On the Campaign couch
By Jeremy Bullmore, campaignlive.co.uk, Thursday, 25 April 2013 08:00AM
Is it time to rethink the use of behavioural insights after they led to a campaign based around how people dispose of their used toilet paper?
It’s hard to conceive of a sequitur more deserving of the prefix non.
An insight (and most insights aren’t insights at all but banal observations emerging from workaday research) is no more than a starting point. Different people will take the same starting point to totally different destinations. To blame an insight for an execution is just another instance of blaming boring creative work on the brief.
It’s the job of the creative team to make the potentially banal engaging and evocative. There is nothing inspirational about being told to concentrate a beer’s positioning on refreshment or a newspaper’s positioning on its independence: is that all planners are paid for? But "Reaching The Parts That Other Beers Can’t" and "It Is. Are You?" both take the banal and illuminate it.
The history of advertising is strewn with examples of brands that have colonised the generic and made it their own – simply through the style of the execution. The theory of the unique selling proposition led a lot of brands to absurd extremes of functional claim: "Melts In Your Mouth, Not In Your Hands." There should be another established theory that recognises the skill of differentiating a brand not by function but by style; the buccaneering impertinence that allows a brand to hijack an entire sector’s generic appeal and own it for itself, simply through the originality of its expression. Suggestions, please, as to what it should be called.
The planner has a responsibility close to that of the creative team: first, to spot what could be just a banal observation – and then to make it engaging and evocative. An insight, however sound, will remain of no utility until it’s been inspirationally expressed.
I’ve many times quoted Theodore Levitt’s famous insight of more than 50 years ago: "People don’t want a quarter-inch drill, they want a quarter-inch hole." It informed an entire generation of marketing people. But what if Theodore Levitt had said: "Product satisfaction arises less from inherent construction and performance than from consumers’ internalised perceptions of utility." The insight would have been exactly the same, but the potency of that insight would have been zero. Strategy needs as much creativity as creativity.
Behavioural insights, irrespective of the use to which they are put, will continue to be as precious as diamonds. But, like diamonds, only if they’re cut and polished.
Dear Jeremy, I’m a junior creative who has been working on an ad that is getting ridiculed in the press. The creative idea was my partner’s, but I didn’t have the guts to tell him (and our executive creative director) that I had an instinct that the spot would get a bad response. Should I speak up now, or hold my tongue?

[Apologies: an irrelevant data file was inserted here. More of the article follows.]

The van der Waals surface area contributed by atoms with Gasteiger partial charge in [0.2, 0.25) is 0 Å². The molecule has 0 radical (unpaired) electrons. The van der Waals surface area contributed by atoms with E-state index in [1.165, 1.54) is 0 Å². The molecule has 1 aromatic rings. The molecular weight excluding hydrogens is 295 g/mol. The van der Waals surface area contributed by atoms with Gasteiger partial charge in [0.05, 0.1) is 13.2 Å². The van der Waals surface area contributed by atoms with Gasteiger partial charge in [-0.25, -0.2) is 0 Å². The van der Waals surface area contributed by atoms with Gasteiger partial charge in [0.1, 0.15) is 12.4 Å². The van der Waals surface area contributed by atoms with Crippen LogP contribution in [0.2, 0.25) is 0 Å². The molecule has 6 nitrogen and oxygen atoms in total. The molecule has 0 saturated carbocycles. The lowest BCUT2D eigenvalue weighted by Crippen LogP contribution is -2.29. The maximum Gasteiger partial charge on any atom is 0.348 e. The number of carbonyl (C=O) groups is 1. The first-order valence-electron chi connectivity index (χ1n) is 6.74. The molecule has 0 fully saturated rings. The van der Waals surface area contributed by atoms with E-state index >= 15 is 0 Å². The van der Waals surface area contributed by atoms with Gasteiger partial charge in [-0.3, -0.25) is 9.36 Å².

Not for the first time do I recommend a valued correspondent to put himself into the shoes of others.
This ad is being ridiculed in the press. So you say to your partner: "You know, Barry, I always had an instinct that this spot would get a bad response. And if you remember, the creative idea was yours, not mine. So I thought in a spirit of openness I’d make this clear not just to you but also to the ECD."
If you expect Barry’s response to be one of gratitude and admiration, then the very best future you can hope for yourself is to become Britain’s oldest junior creative. And even that’s more than you deserve.
Partner means partner. Bouquets and brickbats equally shared. You can’t pin the turkeys on him and keep the picks for yourself.
Dear Jeremy, if I "borrowed" your surname for a start-up, would I get in trouble?
Yes. Putting a name over the door or a name on the pack means that customers know who to blame if they don’t like what they’ve paid for. I’d be extremely peeved if I got blamed for your derisory service and would happily take you to the cleaners.
Besides, if you trawl through the records of the IPA for 1927, I think you’ll find Bullmores Ltd listed. So I’m afraid that territory is already occupied.
"Ask Jeremy", a collection of Jeremy Bullmore’s Campaign columns, is available from Haymarket, priced £10.Telephone (020) 8267 4919
Jeremy Bullmore welcomes questions via email@example.com or Campaign, 174 Hammersmith Rd, London W6 7JP
This article was first published on campaignlive.co.uk
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